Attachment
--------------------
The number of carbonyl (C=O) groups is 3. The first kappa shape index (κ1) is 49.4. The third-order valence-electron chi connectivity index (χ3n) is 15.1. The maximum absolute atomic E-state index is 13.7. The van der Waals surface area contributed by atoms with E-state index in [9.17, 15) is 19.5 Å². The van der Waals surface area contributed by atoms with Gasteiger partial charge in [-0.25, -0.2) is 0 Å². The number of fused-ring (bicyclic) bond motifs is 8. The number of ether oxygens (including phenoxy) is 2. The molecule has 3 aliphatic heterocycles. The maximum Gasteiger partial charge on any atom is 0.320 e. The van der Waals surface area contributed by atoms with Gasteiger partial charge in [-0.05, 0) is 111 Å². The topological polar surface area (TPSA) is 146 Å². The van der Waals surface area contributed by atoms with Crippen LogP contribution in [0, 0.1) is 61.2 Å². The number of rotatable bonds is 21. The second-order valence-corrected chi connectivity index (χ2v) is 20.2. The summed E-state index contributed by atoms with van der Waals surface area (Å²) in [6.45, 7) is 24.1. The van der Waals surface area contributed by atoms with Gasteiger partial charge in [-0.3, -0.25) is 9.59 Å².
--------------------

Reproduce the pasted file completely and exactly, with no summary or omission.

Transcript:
The number of carbonyl (C=O) groups is 3. The first kappa shape index (κ1) is 49.4. The third-order valence-electron chi connectivity index (χ3n) is 15.1. The maximum absolute atomic E-state index is 13.7. The van der Waals surface area contributed by atoms with E-state index in [9.17, 15) is 19.5 Å². The van der Waals surface area contributed by atoms with Gasteiger partial charge in [-0.25, -0.2) is 0 Å². The number of fused-ring (bicyclic) bond motifs is 8. The number of ether oxygens (including phenoxy) is 2. The molecule has 3 aliphatic heterocycles. The maximum Gasteiger partial charge on any atom is 0.320 e. The van der Waals surface area contributed by atoms with Gasteiger partial charge in [-0.05, 0) is 111 Å². The topological polar surface area (TPSA) is 146 Å². The van der Waals surface area contributed by atoms with Crippen LogP contribution in [0, 0.1) is 61.2 Å². The number of rotatable bonds is 21. The second-order valence-corrected chi connectivity index (χ2v) is 20.2. The summed E-state index contributed by atoms with van der Waals surface area (Å²) in [6.45, 7) is 24.1. The van der Waals surface area contributed by atoms with Gasteiger partial charge in [-0.3, -0.25) is 9.59 Å².